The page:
sleeping, difficulty concentrating and greater susceptibility to illness. The latter is particularly the case with endurance athletes – eg throat infections.
How to monitor rest
So how could you monitor whether you or an athlete you coach is not allowing sufficient time for adaptation? There are some sophisticated methods and some more practical/ usable everyday options.
Some of the more involved methods include testing hormonal levels. The androgen hormones – eg growth hormone and testosterone – are key to muscle growth, recovery and general feelings of health and zest.
When testosterone levels are low then the chances of elevated performance are reduced.
If (base-level) testosterone levels are established, when there is fluctuation then the coach/athlete may be able to adapt training accordingly – eg reduce load if levels are lower than normal.
Cortisol is known as the “stress” hormone and it’s also possible to monitor its levels.
On a much simpler basis an athlete can test their resting heart rate. RHR is taken shortly after waking. Once a baseline score is obtained then, should RHR be elevated, the chances are the athlete is in a stressed state and training should be adapted accordingly.
Note, it’s important to realise that “stress is stress”. If you are having a tough time off the track, it’s likely that this will also affect your training.
Many heart rate monitors/ activity trackers can now assess the quality of sleep. It’s when you are asleep that a myriad of restorative and adaptive processes occur – muscle protein is re-synthesised, for example, which can enhance “muscle power”. Growth hormone is also released and this will enhance adaptation.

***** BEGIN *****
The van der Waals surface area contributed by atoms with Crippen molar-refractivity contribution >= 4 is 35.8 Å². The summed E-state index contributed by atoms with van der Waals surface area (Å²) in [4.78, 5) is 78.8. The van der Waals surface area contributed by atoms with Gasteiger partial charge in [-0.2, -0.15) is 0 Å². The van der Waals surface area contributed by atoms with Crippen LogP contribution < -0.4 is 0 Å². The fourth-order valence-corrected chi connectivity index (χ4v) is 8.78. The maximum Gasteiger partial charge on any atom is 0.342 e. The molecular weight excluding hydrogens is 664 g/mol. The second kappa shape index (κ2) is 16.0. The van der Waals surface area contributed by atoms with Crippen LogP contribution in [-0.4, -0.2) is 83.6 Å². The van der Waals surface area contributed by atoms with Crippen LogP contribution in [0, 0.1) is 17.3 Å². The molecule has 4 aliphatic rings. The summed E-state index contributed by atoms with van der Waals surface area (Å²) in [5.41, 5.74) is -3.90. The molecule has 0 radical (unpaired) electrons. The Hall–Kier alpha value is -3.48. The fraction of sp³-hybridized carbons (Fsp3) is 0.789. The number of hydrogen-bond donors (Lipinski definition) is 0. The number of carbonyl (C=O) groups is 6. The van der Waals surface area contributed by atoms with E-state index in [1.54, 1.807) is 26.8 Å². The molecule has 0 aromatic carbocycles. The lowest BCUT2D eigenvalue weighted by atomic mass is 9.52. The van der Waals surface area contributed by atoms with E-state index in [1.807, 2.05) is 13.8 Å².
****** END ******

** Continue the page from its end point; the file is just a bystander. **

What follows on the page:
A couple of poor nights’ sleep will affect performance. Sleep monitoring can therefore tell an athlete and their coach what state of recovery they are in.
Questionnaires are another way to garner important information on recovery state (called “subjective” measures, as opposed to the “objective” ones, such as endocrine system monitoring).
There are various types of these subjective assessment methods, such as Profile of Mood States (POMS) and the Recovery Stress Questionnaire for Athletes (RESTQ-S) – see the panel on the right for more on the latter.
As a coach there’s one final way that you can judge an athlete’s readiness – use your eyes and ears!
Sometimes it’s possible to identify through demeanour just how the athlete is and this pertains to not just what they do when training.
If they are aloof, not that chatty, or generally mooching around then the chances are they are tired, not fully recovered or have other things on their mind.
If you are the athlete’s regular coach then you will probably be able to determine pretty well what state the athlete is in and how they are feeling. You can also, of course, ask them at some point.
Additionally, if you observe them during warm-up then you’ll begin to see whether they are warming up nicely into the session of not. I’ve found that becoming quickly frustrated with
technical work is an indicator of potential lack of recovery whilst heavy footedness or increased contact time when doing plyometrics are others.
Knowing when to train harder or when to back off and when an athlete is recovered, recovering or needs specific regeneration work (a topic in its own right) or complete rest is vital to ensure improvement.
There are numerous means to assess these states and hopefully the information provided in this article will guide and direct athletes and coaches to ensure optimum recovery and resultant adaptation and performance improvement.
Knowing your athletes will certainly help in being sure they are sufficiently rested
Modern tech can help determine levels of rest and recovery